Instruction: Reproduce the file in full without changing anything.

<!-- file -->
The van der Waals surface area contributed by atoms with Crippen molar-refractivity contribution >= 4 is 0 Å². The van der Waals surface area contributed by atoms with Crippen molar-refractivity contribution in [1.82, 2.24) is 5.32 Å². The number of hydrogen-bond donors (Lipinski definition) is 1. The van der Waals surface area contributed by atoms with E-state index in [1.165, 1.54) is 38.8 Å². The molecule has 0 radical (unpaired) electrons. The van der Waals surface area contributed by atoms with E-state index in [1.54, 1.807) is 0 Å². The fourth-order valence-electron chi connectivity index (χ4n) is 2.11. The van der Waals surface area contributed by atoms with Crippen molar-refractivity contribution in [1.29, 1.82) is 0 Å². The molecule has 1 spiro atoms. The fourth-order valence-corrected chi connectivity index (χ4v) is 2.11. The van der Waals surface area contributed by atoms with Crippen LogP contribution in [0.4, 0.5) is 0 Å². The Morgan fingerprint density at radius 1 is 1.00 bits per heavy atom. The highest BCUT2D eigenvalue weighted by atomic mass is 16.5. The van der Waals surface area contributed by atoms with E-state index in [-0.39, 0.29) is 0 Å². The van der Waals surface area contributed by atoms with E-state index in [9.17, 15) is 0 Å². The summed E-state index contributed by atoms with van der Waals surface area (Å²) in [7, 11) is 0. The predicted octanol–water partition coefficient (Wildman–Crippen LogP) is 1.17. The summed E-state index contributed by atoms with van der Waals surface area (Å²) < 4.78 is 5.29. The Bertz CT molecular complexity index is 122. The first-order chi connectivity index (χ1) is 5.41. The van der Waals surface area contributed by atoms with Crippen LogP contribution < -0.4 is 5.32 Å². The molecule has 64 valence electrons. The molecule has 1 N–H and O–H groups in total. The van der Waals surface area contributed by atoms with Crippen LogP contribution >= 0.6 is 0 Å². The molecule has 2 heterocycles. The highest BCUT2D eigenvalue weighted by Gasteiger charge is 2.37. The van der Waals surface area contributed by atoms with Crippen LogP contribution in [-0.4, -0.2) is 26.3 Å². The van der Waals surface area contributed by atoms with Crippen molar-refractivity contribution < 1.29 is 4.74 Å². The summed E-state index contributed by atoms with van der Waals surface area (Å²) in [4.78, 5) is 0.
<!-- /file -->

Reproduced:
The van der Waals surface area contributed by atoms with Crippen molar-refractivity contribution >= 4 is 0 Å². The van der Waals surface area contributed by atoms with Crippen molar-refractivity contribution in [1.82, 2.24) is 5.32 Å². The number of hydrogen-bond donors (Lipinski definition) is 1. The van der Waals surface area contributed by atoms with E-state index in [1.165, 1.54) is 38.8 Å². The molecule has 0 radical (unpaired) electrons. The van der Waals surface area contributed by atoms with E-state index in [1.54, 1.807) is 0 Å². The fourth-order valence-electron chi connectivity index (χ4n) is 2.11. The van der Waals surface area contributed by atoms with Crippen molar-refractivity contribution in [1.29, 1.82) is 0 Å². The molecule has 1 spiro atoms. The fourth-order valence-corrected chi connectivity index (χ4v) is 2.11. The van der Waals surface area contributed by atoms with Crippen LogP contribution in [0.4, 0.5) is 0 Å². The Morgan fingerprint density at radius 1 is 1.00 bits per heavy atom. The highest BCUT2D eigenvalue weighted by atomic mass is 16.5. The van der Waals surface area contributed by atoms with E-state index in [-0.39, 0.29) is 0 Å². The van der Waals surface area contributed by atoms with E-state index in [9.17, 15) is 0 Å². The summed E-state index contributed by atoms with van der Waals surface area (Å²) in [7, 11) is 0. The predicted octanol–water partition coefficient (Wildman–Crippen LogP) is 1.17. The summed E-state index contributed by atoms with van der Waals surface area (Å²) < 4.78 is 5.29. The Bertz CT molecular complexity index is 122. The first-order chi connectivity index (χ1) is 5.41. The van der Waals surface area contributed by atoms with Crippen LogP contribution < -0.4 is 5.32 Å². The molecule has 64 valence electrons. The molecule has 1 N–H and O–H groups in total. The van der Waals surface area contributed by atoms with Crippen LogP contribution >= 0.6 is 0 Å². The molecule has 2 heterocycles. The highest BCUT2D eigenvalue weighted by Gasteiger charge is 2.37. The van der Waals surface area contributed by atoms with Crippen LogP contribution in [-0.4, -0.2) is 26.3 Å². The van der Waals surface area contributed by atoms with Crippen molar-refractivity contribution < 1.29 is 4.74 Å². The summed E-state index contributed by atoms with van der Waals surface area (Å²) in [4.78, 5) is 0.